As written, it doesn’t include even church employees outside of work hours (otherwise it would have said “any person employed by the Church” rather than “any person while acting as an employee of the Church.”). In other words, it doesn’t bar a teacher at the parish school from attending a same-sex wedding outside of school hours, or the church organist playing at a same sex wedding on his/her own time, or the school food service director from catering a same sex wedding on her own time – as long as the wedding isn’t on Church property.

    It doesn’t bar family or friends of the same sex couple from attending their wedding.

    It probably won’t be until a Catholic priest attends (only as a guest) the same sex wedding of his friend the Episcopal priest that we will find out what the diocese intended “participate in” to mean.

    I’m commenting only on what the “Dolan Decree” says. As Dr. Peters has pointed out there are issues other than the decree that would need to be taken into account in deciding whether to attend a same sex wedding.

  13. PostCatholic says:

    It doesn’t bar family or friends of the same sex couple from attending their wedding.

    My reading of it is that it does, if that family or friend is a priest. But you’re probably right with your second paragraph.

  14. MyBrokenFiat says:

    Thanks, all. I feel as though I’m of the same school of thought that Supertradmum relays. I, too, believe that it’d be a sin to witness something that is obviously in direct conflict with God’s commands, thus, to partake of a wedding celebration in which a licit wedding very obviously did not occur would be fraudulent (and an act of condoning the behavior).

    Thank you all for your input! Definitely is much clearer now.

  15. catholicmidwest says:

    wmeyer,

    I’m always left wondering this myself, when the church has to come out and tell some people something that ought to be as obvious as dirt. But I suppose some people either have a) the comprehension skills of a bag of hammers, or b) no motivation to do good on this topic, or as is usually the case, BOTH. In each case, I think we’d ought to be blunt about a & b when we come across them, because I see no good that comes from glossing it over and pretending it’s perfectly all right to act in public like a farm animal in heat.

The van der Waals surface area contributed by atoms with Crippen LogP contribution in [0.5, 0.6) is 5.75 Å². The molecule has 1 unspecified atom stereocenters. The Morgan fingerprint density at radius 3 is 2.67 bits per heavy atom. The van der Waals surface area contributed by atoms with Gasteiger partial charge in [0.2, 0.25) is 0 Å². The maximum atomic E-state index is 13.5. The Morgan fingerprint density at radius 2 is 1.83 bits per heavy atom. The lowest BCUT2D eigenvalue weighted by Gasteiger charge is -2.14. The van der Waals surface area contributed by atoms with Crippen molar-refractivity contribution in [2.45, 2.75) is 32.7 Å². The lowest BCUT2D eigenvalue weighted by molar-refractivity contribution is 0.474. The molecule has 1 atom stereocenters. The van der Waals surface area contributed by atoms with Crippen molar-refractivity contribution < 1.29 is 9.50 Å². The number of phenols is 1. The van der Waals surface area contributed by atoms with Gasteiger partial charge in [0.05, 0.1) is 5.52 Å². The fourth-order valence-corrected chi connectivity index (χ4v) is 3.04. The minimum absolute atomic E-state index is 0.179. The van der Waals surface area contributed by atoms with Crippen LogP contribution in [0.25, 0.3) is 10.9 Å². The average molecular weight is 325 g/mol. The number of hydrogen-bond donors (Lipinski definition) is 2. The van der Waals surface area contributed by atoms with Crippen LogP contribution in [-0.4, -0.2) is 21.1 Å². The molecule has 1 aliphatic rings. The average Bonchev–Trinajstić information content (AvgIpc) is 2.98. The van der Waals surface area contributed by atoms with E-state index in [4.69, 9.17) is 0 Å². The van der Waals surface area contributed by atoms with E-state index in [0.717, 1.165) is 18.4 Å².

16. Supertradmum says:

    Why would anyone attend something which is called a wedding, a marriage, but it isn’t? Why would anyone support the relationship between a same sex couple? Basically, that lay person would be stating publicly that sodomy is ok and I stated four sins, but the Catechism rightly, of course, my mistake, lists Five: # 1867 of the Catechism of the Catholic Church,the sins which cry out to heaven for God’s vengeance are:

    (1) Wilful murder – the blood of Abel, [Gen. 4:10]

    (2) The sin of the Sodomites, [Gen. 18:20; 19:13]

    (3) The cry of the people oppressed in Egypt, [Ex. 3:7-10]

    (4) The cry of the foreigner, the widow and the orphan, [Ex. 20:20-22] and

    (5) Injustice to the wage earner. [Deut. 24:14-5; Jas. 5:4]

  17. jhayes says:

    Supertradmum said:

    (2) The sin of the Sodomites, [Gen. 18:20; 19:13]

    According to the NAB, that sin was:

    Sodom and Gomorrah became types of sinful cities in biblical literature. Is 1:9–10; 3:9 sees their sin as lack of social justice, Ez 16:46–51, as disregard for the poor, and Jer 23:14, as general immorality. In the Genesis story, the sin is violation of the sacred duty of hospitality by the threatened rape of Lot’s guests.

    http://www.usccb.org/bible/genesis/18

    As to why anyone would want to attend a same sex wedding, one obvious situation is the mother of a child who is entering a same sex marriage. It’s a matter of prudential judgment.

  18. Supertradmum says:

    jhayes,

    As a mum, I can assure you I would not attend a non-marriage wedding. I have two friends, both mums, who did not attend their childrens’ wedding to non-baptized persons, as the marriages were not Catholic, one witnessed by a woman priestess.. I have a priest friend who did not attend his brother’s civil only wedding. These are not questions of prudential judgement, but public scandal and assent to evil. If you assent to evil, you are sinning as well by supporting it.

  19. Supertradmum says:

    jhayes

    from the life of Queen Blanche of France:

    “Saint Louis had the additional advantage of a strong-willed, pious mother who created the proper ambiance for spiritual and intellectual improvement. This influence was such that his sister Isabella also devoted her life to God and has been beatified. Blanche of Castile in an often-repeated remark told her son that she would rather see him die than commit one mortal sin.”

    Ditto

  20. One possibility that has not been mentioned is for a lay person to attend such a ceremony, but to wear all black (and preferably not elegant black clothing, but something simple) as a sign of mourning for unrepentent sinners. A woman would wear a black veil.